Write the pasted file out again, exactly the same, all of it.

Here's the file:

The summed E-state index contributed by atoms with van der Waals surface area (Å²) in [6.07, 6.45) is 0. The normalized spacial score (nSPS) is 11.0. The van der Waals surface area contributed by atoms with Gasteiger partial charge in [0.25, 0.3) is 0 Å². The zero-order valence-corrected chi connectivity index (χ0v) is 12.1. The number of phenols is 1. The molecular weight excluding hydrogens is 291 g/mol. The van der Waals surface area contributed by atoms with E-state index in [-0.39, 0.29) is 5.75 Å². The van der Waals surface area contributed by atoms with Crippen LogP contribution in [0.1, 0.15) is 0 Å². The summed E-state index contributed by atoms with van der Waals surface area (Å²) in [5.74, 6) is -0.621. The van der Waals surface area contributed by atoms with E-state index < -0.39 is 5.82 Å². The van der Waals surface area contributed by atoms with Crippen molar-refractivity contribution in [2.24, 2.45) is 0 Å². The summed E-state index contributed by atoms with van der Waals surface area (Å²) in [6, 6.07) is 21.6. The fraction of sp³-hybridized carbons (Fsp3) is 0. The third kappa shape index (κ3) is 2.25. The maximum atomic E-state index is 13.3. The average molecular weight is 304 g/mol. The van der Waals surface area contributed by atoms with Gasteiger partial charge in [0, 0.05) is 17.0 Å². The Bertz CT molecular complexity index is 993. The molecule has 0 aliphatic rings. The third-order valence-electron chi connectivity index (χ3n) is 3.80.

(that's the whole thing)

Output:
The summed E-state index contributed by atoms with van der Waals surface area (Å²) in [6.07, 6.45) is 0. The normalized spacial score (nSPS) is 11.0. The van der Waals surface area contributed by atoms with Gasteiger partial charge in [0.25, 0.3) is 0 Å². The zero-order valence-corrected chi connectivity index (χ0v) is 12.1. The number of phenols is 1. The molecular weight excluding hydrogens is 291 g/mol. The van der Waals surface area contributed by atoms with E-state index in [-0.39, 0.29) is 5.75 Å². The van der Waals surface area contributed by atoms with Crippen LogP contribution in [0.1, 0.15) is 0 Å². The summed E-state index contributed by atoms with van der Waals surface area (Å²) in [5.74, 6) is -0.621. The van der Waals surface area contributed by atoms with E-state index < -0.39 is 5.82 Å². The van der Waals surface area contributed by atoms with Crippen molar-refractivity contribution in [2.24, 2.45) is 0 Å². The summed E-state index contributed by atoms with van der Waals surface area (Å²) in [6, 6.07) is 21.6. The fraction of sp³-hybridized carbons (Fsp3) is 0. The third kappa shape index (κ3) is 2.25. The maximum atomic E-state index is 13.3. The average molecular weight is 304 g/mol. The van der Waals surface area contributed by atoms with Gasteiger partial charge in [0, 0.05) is 17.0 Å². The Bertz CT molecular complexity index is 993. The molecule has 0 aliphatic rings. The third-order valence-electron chi connectivity index (χ3n) is 3.80.